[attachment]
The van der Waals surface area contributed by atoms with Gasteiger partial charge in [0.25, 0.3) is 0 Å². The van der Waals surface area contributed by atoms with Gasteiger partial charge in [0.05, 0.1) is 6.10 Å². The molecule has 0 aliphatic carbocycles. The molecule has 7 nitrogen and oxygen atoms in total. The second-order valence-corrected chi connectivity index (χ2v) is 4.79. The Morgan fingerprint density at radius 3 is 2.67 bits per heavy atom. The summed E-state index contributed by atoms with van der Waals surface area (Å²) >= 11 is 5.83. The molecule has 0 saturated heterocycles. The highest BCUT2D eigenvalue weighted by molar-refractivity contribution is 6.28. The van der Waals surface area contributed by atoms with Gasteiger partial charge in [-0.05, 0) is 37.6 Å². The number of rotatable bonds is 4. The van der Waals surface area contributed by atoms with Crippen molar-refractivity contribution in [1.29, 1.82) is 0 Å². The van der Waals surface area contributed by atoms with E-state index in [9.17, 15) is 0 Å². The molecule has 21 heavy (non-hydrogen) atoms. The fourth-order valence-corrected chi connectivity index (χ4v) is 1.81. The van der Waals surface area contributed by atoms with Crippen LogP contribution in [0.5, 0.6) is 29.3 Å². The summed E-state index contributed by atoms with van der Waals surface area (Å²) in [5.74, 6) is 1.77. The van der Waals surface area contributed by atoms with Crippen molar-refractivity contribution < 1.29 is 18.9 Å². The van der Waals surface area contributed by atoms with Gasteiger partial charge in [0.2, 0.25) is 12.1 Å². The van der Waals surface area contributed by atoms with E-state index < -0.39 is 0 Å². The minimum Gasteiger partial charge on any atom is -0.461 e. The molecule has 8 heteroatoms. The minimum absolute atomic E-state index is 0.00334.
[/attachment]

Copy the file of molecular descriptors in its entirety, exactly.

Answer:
The van der Waals surface area contributed by atoms with Gasteiger partial charge in [0.25, 0.3) is 0 Å². The van der Waals surface area contributed by atoms with Gasteiger partial charge in [0.05, 0.1) is 6.10 Å². The molecule has 0 aliphatic carbocycles. The molecule has 7 nitrogen and oxygen atoms in total. The second-order valence-corrected chi connectivity index (χ2v) is 4.79. The Morgan fingerprint density at radius 3 is 2.67 bits per heavy atom. The summed E-state index contributed by atoms with van der Waals surface area (Å²) >= 11 is 5.83. The molecule has 0 saturated heterocycles. The highest BCUT2D eigenvalue weighted by molar-refractivity contribution is 6.28. The van der Waals surface area contributed by atoms with Gasteiger partial charge in [-0.05, 0) is 37.6 Å². The number of rotatable bonds is 4. The van der Waals surface area contributed by atoms with Crippen molar-refractivity contribution in [1.29, 1.82) is 0 Å². The van der Waals surface area contributed by atoms with E-state index in [9.17, 15) is 0 Å². The molecule has 21 heavy (non-hydrogen) atoms. The fourth-order valence-corrected chi connectivity index (χ4v) is 1.81. The van der Waals surface area contributed by atoms with Crippen LogP contribution in [0.5, 0.6) is 29.3 Å². The summed E-state index contributed by atoms with van der Waals surface area (Å²) in [5.74, 6) is 1.77. The van der Waals surface area contributed by atoms with Crippen molar-refractivity contribution < 1.29 is 18.9 Å². The van der Waals surface area contributed by atoms with Gasteiger partial charge in [0.2, 0.25) is 12.1 Å². The van der Waals surface area contributed by atoms with E-state index < -0.39 is 0 Å². The minimum Gasteiger partial charge on any atom is -0.461 e. The molecule has 8 heteroatoms. The minimum absolute atomic E-state index is 0.00334.